Time spent inside the National Museum of African American History and Culture (NMAAHC) in Washington, DC, hangs heavy on the soul. This is one of the many reasons it’s among the most vital museums in the entire Smithsonian museum complex.

NMAAHC honors the complexity of Blackness in North America and cherishes the achievements of African Americans who built the nation with their bare hands. To borrow a phrase from one of the museum’s galleries, African Americans have been “making a way out of no way” for generations. NMAAHC chronicles the triumphs and tribulations that have defined these generations, from the history of enslaved Africans to America’s civil rights movements and Black Lives Matter, shedding a light on the country’s thriving Black culture in spite of racial oppression.

Museum curators tell us there’s no right way to see NMAAHC’s 12 exhibitions, almost 37,000 objects, and 183 videos, but they do warn that it’s difficult to accomplish in a single visit. Since museumgoers are unlikely to be able to dedicate an entire three-day weekend to exploring the museum, we visited NMAAHC multiple times to create this guide to navigating 600 years of dense, important history in one day.



Before you go: the #1 piece of advice for visiting the National Museum of African American History and Culture

When visiting NMAAHC, mental preparedness is as important as logistical planning. There’s a lot to take in — emotionally and physically given the museum’s 350,000 square feet — and visitors are encouraged to reflect on their own place in history as they tour.

Words like “powerful,” “emotional,” “sad,” and “angry” have all been used to describe the NMAAHC experience. The museum makes space for these reactions and provides visitors with designated “reflections” spaces. Use them. Tempting as it might be to breeze through with one eye on the exhibits and one eye on your smartphone, you’ll get the most out of your visit if you pay the museum the respect it deserves, come with open mind, and leave prepared to chew on everything you learned.

Opening hours, admissions, and the best times to visit the National Museum of African American History and Culture

Although the museum opened in 2016, it remains a compelling attraction, so be prepared for large crowds all year. To enter the museum, all visitors must have timed-entry passes, which can be reserved online up to 30 days before your visit. Same-day passes are also available online starting at 8:15 AM EST, but only a small amount are issued each day, so advance reservations are highly recommended. Like all Smithsonian museums, entry passes are free.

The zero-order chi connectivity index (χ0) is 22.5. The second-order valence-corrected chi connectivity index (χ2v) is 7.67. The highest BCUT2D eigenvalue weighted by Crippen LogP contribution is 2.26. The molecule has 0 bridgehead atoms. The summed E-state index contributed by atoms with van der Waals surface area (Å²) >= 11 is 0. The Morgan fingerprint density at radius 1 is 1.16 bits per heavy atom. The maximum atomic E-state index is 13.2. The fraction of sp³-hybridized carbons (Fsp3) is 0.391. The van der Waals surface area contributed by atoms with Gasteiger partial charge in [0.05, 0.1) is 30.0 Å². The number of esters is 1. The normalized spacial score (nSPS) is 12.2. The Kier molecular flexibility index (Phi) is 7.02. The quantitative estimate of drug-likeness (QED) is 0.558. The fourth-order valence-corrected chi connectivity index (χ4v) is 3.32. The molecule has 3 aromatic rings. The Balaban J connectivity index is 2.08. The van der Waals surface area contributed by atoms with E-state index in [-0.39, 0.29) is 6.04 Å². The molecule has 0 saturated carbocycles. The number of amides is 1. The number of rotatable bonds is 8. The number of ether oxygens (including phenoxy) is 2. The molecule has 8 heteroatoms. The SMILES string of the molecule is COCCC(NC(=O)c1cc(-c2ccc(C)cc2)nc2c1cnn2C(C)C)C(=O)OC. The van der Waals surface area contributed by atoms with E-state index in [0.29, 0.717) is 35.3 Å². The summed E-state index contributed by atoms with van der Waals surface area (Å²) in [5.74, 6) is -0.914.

The National Museum of African American History and Culture’s opening hours are from 10:00 AM to 5:30 PM, seven days a week except December 25. (Note that 4:00 PM is the latest you can enter the museum, and exhibitions start closing at 5:15 PM.) The busiest hours are noon to 4:00 PM from Fridays to Sundays, particularly between March and August, and on holidays. If you plan on visiting the museum on a weekend, holiday, or during peak season, come in the morning to avoid long wait times.

Grab a museum map from the information desk when you enter. For more in-depth guidance, download the museum’s mobile app — free WiFi is available on all levels.

Where to start your visit to the National Museum of African American History and Culture

Exterior view of the National Museum of African American History and Culture on the National Mall in Washington, DC

Photo: BrianPIrwin/Shutterstock

It may sound silly, but the best place to start your tour is outside. Adjacent to the Washington Monument, the 400,000-square-foot bronze-hued building that houses the museum is as much a part of the experience as any exhibit. Even its position on the National Mall is emblematic given that The Mall is a platform for America’s democratic values of liberty, equality, and justice.

Award-winning architect David Adjaye designed the three-tiered museum in the image of a Yoruban Caryatid, a type of traditional wooden statue from West Africa that’s shaped like a column and topped with a crown. The patterns on the aluminum panels portray the 19th-century ironwork of enslaved craftsmen in New Orleans. They allow daylight to shine through and, at night, light up the crown from within. The perimeter of the grand porch on the south entrance by the National Mall is also significant, having been symbolically bedded with live oaks. For enslaved peoples, live oaks represented safety, strength, and resilience as they provided shade and shelter and served as gathering spots for meetings and religious services.

Inside, beeline for the history galleries located in Concourse C (C3, C2, and C1). These galleries spotlight the journey of 3.5 million West Africans who endured the brutal disregard of their humanity and the journey of their descendants. It begins with an elevator ride that functions as a well-curated illusion of time travel. From the bright, open space of the 21st century, visitors descend three levels below ground to the darkness and confinement of the 1400s.